Even if the outbreak spreads beyond China’s borders, India’s health system is strong and ready to face the situation. However, all our states should be on high alert by stepping up their measures like hospital preparedness in case of a surge in respiratory illness.

Stepping up surveillance, creating awareness among the public regarding the use of masks in crowded areas, practising cough hygiene, and frequent washing of hands, are needed.

Staying home when ill getting tested, seeking medical care as and when needed, and adequate nutrition starting with exclusive breastfeeding for the first six months of life is another factor.

The world is in a different situation now than it was before 2019. The traumatic experience of the Covid-19 pandemic made us ready to face any other calamity. Globally also we are in a better position to deal with infectious diseases due to the very same experience.

(The writer was a former Head of the Department of Community Medicine at the Government Medical College in Kozhikode and Thiruvananthapuram and worked at the Amrita Institute of Medical Sciences in Kochi.)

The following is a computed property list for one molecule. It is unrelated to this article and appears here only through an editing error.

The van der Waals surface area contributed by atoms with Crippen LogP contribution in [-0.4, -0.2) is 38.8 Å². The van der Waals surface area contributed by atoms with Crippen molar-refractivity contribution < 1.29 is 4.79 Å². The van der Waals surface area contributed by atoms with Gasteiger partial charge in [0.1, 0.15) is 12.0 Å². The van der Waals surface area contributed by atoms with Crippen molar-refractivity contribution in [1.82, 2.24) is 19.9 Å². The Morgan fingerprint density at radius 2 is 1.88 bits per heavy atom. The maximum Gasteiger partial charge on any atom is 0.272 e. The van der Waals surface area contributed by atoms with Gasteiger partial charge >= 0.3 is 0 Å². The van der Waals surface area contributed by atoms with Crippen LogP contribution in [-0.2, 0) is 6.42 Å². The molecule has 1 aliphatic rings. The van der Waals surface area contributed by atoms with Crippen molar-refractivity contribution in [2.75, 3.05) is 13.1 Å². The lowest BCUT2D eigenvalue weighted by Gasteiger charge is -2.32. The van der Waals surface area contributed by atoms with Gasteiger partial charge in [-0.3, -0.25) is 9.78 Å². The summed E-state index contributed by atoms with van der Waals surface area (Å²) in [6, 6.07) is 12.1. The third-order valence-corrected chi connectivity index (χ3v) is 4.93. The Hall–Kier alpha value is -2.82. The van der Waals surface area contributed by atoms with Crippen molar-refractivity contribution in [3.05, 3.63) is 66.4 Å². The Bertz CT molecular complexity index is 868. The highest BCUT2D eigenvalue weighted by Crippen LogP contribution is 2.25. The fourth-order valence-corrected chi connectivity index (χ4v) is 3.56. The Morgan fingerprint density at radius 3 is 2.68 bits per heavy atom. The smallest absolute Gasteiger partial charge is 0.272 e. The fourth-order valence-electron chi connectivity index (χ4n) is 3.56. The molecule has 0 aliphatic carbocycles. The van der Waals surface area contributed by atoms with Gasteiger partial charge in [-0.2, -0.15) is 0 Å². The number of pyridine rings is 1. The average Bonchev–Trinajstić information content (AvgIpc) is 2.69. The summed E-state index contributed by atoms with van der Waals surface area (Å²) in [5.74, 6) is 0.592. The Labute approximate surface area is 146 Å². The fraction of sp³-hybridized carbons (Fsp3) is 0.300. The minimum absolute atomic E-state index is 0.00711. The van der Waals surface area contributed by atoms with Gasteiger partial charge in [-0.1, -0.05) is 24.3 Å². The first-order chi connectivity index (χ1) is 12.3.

• Hareesh Viswanathan December 5, 2023

    Your article on childhood pneumonia outbreaks is informative and impactful. It effectively raises awareness and calls for preventive action. Well done!

  • Dr. Gopinathan Nair. S December 5, 2023

    Prevention and vaccination is the key 👍

  • Dr pankajakshan MD (internal medicine December 5, 2023

    Thanks and congrats dr leelamoni for your article on the newly emerging virus pneumonia in children.It is very concise and at the same time enlightening.
    It is very easy to go through the article as it is in very simple and educative

  • V.L. Retnakumari December 8, 2023

    Very informatve article in a simple language
    Very useful for all in the community .
    Congratulations and thank you Leelamoni. You are doing a wonderful job now